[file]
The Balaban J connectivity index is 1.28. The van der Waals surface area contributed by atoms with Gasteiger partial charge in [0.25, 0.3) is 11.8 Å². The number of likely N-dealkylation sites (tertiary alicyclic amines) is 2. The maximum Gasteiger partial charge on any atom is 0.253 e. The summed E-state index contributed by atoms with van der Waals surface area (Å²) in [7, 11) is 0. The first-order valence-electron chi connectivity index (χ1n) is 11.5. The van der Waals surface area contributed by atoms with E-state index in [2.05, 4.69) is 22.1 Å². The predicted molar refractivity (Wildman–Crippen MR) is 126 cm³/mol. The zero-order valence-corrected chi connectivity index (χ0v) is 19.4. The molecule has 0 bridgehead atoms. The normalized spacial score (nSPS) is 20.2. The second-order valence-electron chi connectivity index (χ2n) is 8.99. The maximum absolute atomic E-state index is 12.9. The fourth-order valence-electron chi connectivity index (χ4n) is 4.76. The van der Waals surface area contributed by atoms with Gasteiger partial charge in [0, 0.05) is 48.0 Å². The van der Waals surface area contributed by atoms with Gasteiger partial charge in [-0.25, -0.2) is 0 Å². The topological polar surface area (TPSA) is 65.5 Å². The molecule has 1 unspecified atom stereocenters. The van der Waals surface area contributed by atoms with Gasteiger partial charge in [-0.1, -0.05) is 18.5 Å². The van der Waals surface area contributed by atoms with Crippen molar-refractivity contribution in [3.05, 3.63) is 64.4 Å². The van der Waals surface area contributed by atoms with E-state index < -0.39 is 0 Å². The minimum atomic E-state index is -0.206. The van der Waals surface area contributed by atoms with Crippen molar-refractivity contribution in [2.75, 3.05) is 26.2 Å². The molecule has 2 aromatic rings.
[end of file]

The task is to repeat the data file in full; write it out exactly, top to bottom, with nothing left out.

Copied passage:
The Balaban J connectivity index is 1.28. The van der Waals surface area contributed by atoms with Gasteiger partial charge in [0.25, 0.3) is 11.8 Å². The number of likely N-dealkylation sites (tertiary alicyclic amines) is 2. The maximum Gasteiger partial charge on any atom is 0.253 e. The summed E-state index contributed by atoms with van der Waals surface area (Å²) in [7, 11) is 0. The first-order valence-electron chi connectivity index (χ1n) is 11.5. The van der Waals surface area contributed by atoms with E-state index in [2.05, 4.69) is 22.1 Å². The predicted molar refractivity (Wildman–Crippen MR) is 126 cm³/mol. The zero-order valence-corrected chi connectivity index (χ0v) is 19.4. The molecule has 0 bridgehead atoms. The normalized spacial score (nSPS) is 20.2. The second-order valence-electron chi connectivity index (χ2n) is 8.99. The maximum absolute atomic E-state index is 12.9. The fourth-order valence-electron chi connectivity index (χ4n) is 4.76. The van der Waals surface area contributed by atoms with Gasteiger partial charge in [0, 0.05) is 48.0 Å². The van der Waals surface area contributed by atoms with Gasteiger partial charge in [-0.25, -0.2) is 0 Å². The topological polar surface area (TPSA) is 65.5 Å². The molecule has 1 unspecified atom stereocenters. The van der Waals surface area contributed by atoms with Gasteiger partial charge in [-0.1, -0.05) is 18.5 Å². The van der Waals surface area contributed by atoms with Crippen molar-refractivity contribution in [3.05, 3.63) is 64.4 Å². The van der Waals surface area contributed by atoms with E-state index < -0.39 is 0 Å². The minimum atomic E-state index is -0.206. The van der Waals surface area contributed by atoms with Crippen molar-refractivity contribution in [2.75, 3.05) is 26.2 Å². The molecule has 2 aromatic rings.